Silver presents reasons why Rasmussen could be bad without actually showing that those reasons have significant statistical impact. He goes through a lot of (needless and nigh pointless) calculation of who may be reachable when, but he fails to do a comparison of value -- past results of pollsters who use method x against pollsters who use method y.

And I can understand why -- both Rasmussen and SurveyUSA (who uses automated polling very similar to Rasmussen) have fairly strong track records, especially when matched up against some of the "traditional" pollsters like Zogby.
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« Reply #8 on: July 23, 2010, 10:39:50 am »
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I'm not sure what same day polling would do to introduce game-changing error -- and would certainly not be something visible in their daily tracking poll.

Sorry for the cheapness of my response (at work) -- but I don't think Silver is arguing that Rasmussen is producing game-changing error. 
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« Reply #9 on: July 25, 2010, 12:00:27 am »
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What I glean from Silver is that he has deduced the likely activities that Rassy's respondents are engaged in when they take the call. The undertone of the article seems to be that Rassy's sample set might have inherent bias, but there is no evidence of that. The only conclusion I can draw is that the sample does not have the same activity profile as the adult population as a whole.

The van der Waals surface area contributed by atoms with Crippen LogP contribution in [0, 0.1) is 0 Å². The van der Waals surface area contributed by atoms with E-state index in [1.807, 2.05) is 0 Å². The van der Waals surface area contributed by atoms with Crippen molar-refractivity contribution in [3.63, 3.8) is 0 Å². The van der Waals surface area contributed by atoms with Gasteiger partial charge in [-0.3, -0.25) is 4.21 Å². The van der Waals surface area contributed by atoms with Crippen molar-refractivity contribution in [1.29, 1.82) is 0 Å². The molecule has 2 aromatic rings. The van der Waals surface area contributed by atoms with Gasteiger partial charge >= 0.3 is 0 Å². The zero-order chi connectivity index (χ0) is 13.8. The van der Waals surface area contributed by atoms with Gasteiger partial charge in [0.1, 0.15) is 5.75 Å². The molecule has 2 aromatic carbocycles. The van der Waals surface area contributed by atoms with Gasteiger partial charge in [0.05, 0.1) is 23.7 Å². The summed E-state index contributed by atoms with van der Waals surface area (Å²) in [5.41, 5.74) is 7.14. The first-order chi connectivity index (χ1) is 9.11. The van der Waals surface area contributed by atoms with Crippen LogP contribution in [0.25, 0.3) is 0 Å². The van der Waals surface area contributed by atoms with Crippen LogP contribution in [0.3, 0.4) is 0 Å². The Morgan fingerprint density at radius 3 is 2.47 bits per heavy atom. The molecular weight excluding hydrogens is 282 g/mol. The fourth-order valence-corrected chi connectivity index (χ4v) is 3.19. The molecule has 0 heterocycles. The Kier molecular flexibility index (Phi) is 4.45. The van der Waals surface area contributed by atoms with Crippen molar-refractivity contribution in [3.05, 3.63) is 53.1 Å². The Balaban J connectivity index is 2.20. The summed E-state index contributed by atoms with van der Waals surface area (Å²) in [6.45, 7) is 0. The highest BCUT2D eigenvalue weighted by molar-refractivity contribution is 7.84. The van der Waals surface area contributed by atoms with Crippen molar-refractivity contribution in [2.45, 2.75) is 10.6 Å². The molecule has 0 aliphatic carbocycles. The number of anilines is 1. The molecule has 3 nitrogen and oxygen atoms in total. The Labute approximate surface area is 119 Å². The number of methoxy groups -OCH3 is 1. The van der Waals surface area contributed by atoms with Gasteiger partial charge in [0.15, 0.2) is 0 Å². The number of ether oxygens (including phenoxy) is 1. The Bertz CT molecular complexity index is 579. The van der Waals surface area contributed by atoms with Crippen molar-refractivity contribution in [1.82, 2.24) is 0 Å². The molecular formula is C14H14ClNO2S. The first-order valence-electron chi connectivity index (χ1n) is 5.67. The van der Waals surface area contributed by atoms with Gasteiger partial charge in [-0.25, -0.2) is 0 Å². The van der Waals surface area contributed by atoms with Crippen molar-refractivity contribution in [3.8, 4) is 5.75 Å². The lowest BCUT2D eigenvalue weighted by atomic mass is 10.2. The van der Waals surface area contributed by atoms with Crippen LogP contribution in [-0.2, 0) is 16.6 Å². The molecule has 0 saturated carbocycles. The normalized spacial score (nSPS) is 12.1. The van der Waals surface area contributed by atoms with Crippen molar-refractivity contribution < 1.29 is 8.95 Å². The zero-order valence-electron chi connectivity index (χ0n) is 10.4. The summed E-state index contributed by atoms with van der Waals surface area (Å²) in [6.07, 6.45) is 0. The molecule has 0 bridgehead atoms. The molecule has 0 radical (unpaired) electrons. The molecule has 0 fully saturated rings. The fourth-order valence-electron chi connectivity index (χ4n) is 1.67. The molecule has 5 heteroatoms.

On the surface I don't see the problem. I get the concept that by restricting call backs and time period, the number of unwanted variables is reduced. I presume that Rassy has appropriate weights to compensate for any skew in the sample due to these attempts to control unwanted variables. If the models that provide the weights are well tested, then the polls should be statistically sound.
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« Reply #10 on: July 26, 2010, 07:42:12 am »
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This bit may prove interesting to some:
http://www.pollster.com/blogs/surveyusa_polls_cell_phone_onl.php

Quote
"Their recent Washington poll, for example, shows Democratic Senator Patty Murray leading by a not-statistically-significant four-point margin (37% to 33%) over challenger Dino Rossi in a combined sample of landline and mobile phones. Murray's lead would have been a virtually identical five-point margin (39% to 34%) had they interviewed by landline phone only.

Similarly, a North Carolina survey released just yesterday shows Republican Richard Burr leading Democrat Elaine Marshall by ten points (46% to 36%) in the combined sample interviewed over both landline and cell phones. Burr would also have led by a 10-point margin (47% to 37%) had they interviewed all respondents via landline phones only."
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« Reply #11 on: August 02, 2010, 10:31:11 pm »

At it's core, there is almost a religious issue here.

Most pollsters, myself included, were raised in "The Church of the Random Sample" to use Mark Blumenthal's phrase.

Painfully, kicking and screaming, most pollsters have realized even a decent approximation of a true random sample is essentially impossible to achieve in the modern world.

Many phone pollsters (indeed just about everybody but Gallup and PEW) has essentially given up even trying to generate a random sample and has gone to some variation of quota calling. - Even Gallup is employing a lot more post sample weighting than they did before.

Approaches vary, but what ABC news (TNS is their actual call center) does is conceptually pretty typical.

The US census bureau divides the population into 48 census "cells" based upon age, income, race, education, geography, etc...  ABC "quota calls" - they screen respondents to see which "cell" they fit into and they then keep calling till they have filled their "quota" in all the cells...

What you end up with looks like a random sample, though if it actuially behaves like one is a matter of substantial mathematical debate....

ABC uses selection criteria when calling (ie asking for the youngest male initially) but this is done for economic reasons so as to try to fill their quota with the fewest possible calls, it is not part of the polling methodology per se.